The World Health Organization endorses that acupuncture can be used to treat a wide range of conditions and has been proven by several case studies to relieve pain quite effectively after knee surgery. Other smaller studies confirm that acupuncture is effective in reducing knee pain, stiffness, and physical disability in patients with knee problems. One study involving eighteen patients receiving twenty acupuncture treatments, showed that after arthroscopic knee surgery the patients showed significant improvement by the end of the study in areas of pain relief. A 2005 German study, consisting of 20 patients, assessed the amount of analgesic required after ambulatory knee arthroscopy. Even though the pain intensity was similar among the control and acupuncture groups, the patients that were given auricular (ear) acupuncture consumed less Ibuprofen than the control group. The patients receiving acupuncture also tended to spend less time in recovery and became ambulatory at a significantly faster rate. This study concluded that auricular acupuncture might be useful in reducing the post-operative analgesic requirement after ambulatory knee arthroscopy.
Patients facing knee surgery can greatly benefit from the synthesis of Western Medicine and Oriental Medicine. A study published in the Archives of Internal Medicine in 1998, showed that physicians referred their patients to acupuncturists more than any other alternative health care provider and that 51% of medical doctors believe acupuncture to be effective and of value. Not only can acupuncture ease the pain while awaiting knee surgery, it can also be an alternative to surgery, especially for patients that are unwilling or unable to have surgery. For knee surgery, acupuncture can be used both pre-operatively and post-operatively. Patients receiving acupuncture after knee trauma report a decrease in pain, reduction in stiffness, and better mobility and increased knee function. Acupuncture can be a valuable complement to standard Western care.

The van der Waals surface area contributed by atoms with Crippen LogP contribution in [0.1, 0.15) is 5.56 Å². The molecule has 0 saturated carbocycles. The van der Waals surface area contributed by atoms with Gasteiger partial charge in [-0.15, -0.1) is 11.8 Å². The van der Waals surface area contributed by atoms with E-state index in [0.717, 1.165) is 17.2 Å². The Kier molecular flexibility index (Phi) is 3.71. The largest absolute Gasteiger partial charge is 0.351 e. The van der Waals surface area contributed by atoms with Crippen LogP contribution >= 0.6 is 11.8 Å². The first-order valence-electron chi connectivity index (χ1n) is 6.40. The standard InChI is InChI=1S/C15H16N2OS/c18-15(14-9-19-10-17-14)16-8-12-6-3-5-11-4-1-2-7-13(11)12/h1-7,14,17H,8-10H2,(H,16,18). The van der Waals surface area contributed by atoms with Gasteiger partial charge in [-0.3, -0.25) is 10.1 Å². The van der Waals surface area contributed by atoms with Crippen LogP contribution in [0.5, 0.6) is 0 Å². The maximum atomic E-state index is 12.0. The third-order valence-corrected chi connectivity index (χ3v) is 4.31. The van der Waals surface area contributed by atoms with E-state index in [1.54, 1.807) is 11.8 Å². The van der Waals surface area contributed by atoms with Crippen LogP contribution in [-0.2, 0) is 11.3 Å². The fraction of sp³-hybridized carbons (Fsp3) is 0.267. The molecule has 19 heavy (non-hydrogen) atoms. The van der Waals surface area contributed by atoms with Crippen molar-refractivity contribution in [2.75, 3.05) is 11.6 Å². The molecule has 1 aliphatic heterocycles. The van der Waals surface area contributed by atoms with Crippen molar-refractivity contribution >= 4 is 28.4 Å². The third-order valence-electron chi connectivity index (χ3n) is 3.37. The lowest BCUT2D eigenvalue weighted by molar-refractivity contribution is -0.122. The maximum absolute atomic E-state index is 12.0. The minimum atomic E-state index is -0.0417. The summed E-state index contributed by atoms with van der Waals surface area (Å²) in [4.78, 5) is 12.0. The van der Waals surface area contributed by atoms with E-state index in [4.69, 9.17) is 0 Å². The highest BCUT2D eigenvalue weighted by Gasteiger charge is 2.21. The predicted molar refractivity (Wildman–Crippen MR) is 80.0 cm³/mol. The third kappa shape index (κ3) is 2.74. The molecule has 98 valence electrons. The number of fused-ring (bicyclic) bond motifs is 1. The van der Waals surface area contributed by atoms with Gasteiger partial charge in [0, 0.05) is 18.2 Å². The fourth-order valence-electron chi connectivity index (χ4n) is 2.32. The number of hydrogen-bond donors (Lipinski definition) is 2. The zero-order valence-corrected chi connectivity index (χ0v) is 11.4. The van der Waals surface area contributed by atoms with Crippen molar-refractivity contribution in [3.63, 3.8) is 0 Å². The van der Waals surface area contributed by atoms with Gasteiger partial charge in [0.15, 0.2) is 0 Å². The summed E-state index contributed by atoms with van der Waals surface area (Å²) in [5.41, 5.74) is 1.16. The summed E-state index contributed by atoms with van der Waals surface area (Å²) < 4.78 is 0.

In addition to acupuncture, herbal medicine can be effective post-operatively as well. While Western medicine excels in the treatment of acute pain, herbal medicine is more beneficial in chronic cases. Drugs typically treat the symptom of pain, but don’t treat the root cause of the pain. Herbal medicine can be used to help manage pain, once the acute severe pain has passed, to help patients discontinue use of drugs that with long-term use can lead to side effects or even addiction. There are herbs specifically used to relieve pain, for mending flesh, for strengthening bone and sinews, and to move Qi and Blood in the knee area to promote healing.
In addition to major knee surgery, acupuncture can also help with osteoarthritis and rheumatoid arthritis, even after bone deformities have occurred. Acupuncture can be beneficial in the rehabilitation of chronic knee pain that was not properly treated during the acute phase of the injury. Acupuncture can also be used as a preventative measure against daily wear and tear of knee cartilage and surrounding tissues, in individuals that engage in activities involving repetitive motions. Together acupuncture and herbal medicine can strengthen bone, muscles, tendons, ligaments, and cartilage to help prevent future knee injuries.
So ask your orthopedist about acupuncture and how it can be used as complementary medicine before and after knee surgery. Acupuncture and herbal medicine are safe, effective and have relatively few side-effects. Few complications from acupuncture have been reported to the FDA. Not only is acupuncture beneficial post-operatively for knee surgery, but it is also frequently used in treating ailing knees in general. Acupuncture for the treatment of knees has become widespread among athletes as well as the general public.
Sandy Schwartz is the owner of Renewed Health Acupuncture and Herbal Medicine. You may contact her at (512) 341-9900 or www.RenewedHealthAc.com.